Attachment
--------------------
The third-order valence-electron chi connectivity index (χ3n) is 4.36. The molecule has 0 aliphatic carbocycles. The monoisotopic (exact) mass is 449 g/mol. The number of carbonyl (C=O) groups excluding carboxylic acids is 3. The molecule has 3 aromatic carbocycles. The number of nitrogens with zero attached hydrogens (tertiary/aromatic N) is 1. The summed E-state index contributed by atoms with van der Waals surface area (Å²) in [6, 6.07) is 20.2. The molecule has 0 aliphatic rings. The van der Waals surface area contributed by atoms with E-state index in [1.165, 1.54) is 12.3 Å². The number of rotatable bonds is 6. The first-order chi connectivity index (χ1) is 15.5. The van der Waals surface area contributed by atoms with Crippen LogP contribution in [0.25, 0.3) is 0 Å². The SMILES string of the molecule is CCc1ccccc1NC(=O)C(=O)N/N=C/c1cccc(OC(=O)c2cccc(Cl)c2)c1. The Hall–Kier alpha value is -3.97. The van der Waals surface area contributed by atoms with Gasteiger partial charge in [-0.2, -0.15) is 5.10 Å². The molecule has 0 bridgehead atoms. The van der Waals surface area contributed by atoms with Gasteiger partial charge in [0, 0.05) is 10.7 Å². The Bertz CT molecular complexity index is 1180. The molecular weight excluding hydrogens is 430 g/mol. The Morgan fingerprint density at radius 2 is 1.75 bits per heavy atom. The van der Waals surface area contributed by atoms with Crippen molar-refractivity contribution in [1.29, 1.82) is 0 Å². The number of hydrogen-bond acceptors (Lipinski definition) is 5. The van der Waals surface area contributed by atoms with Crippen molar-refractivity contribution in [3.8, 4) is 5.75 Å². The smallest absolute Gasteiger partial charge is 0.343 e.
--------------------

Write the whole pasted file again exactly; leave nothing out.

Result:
The third-order valence-electron chi connectivity index (χ3n) is 4.36. The molecule has 0 aliphatic carbocycles. The monoisotopic (exact) mass is 449 g/mol. The number of carbonyl (C=O) groups excluding carboxylic acids is 3. The molecule has 3 aromatic carbocycles. The number of nitrogens with zero attached hydrogens (tertiary/aromatic N) is 1. The summed E-state index contributed by atoms with van der Waals surface area (Å²) in [6, 6.07) is 20.2. The molecule has 0 aliphatic rings. The van der Waals surface area contributed by atoms with E-state index in [1.165, 1.54) is 12.3 Å². The number of rotatable bonds is 6. The first-order chi connectivity index (χ1) is 15.5. The van der Waals surface area contributed by atoms with Crippen LogP contribution in [0.25, 0.3) is 0 Å². The SMILES string of the molecule is CCc1ccccc1NC(=O)C(=O)N/N=C/c1cccc(OC(=O)c2cccc(Cl)c2)c1. The Hall–Kier alpha value is -3.97. The van der Waals surface area contributed by atoms with Gasteiger partial charge in [-0.2, -0.15) is 5.10 Å². The molecule has 0 bridgehead atoms. The van der Waals surface area contributed by atoms with Gasteiger partial charge in [0, 0.05) is 10.7 Å². The Bertz CT molecular complexity index is 1180. The molecular weight excluding hydrogens is 430 g/mol. The Morgan fingerprint density at radius 2 is 1.75 bits per heavy atom. The van der Waals surface area contributed by atoms with Crippen molar-refractivity contribution in [1.29, 1.82) is 0 Å². The number of hydrogen-bond acceptors (Lipinski definition) is 5. The van der Waals surface area contributed by atoms with Crippen molar-refractivity contribution in [3.8, 4) is 5.75 Å². The smallest absolute Gasteiger partial charge is 0.343 e.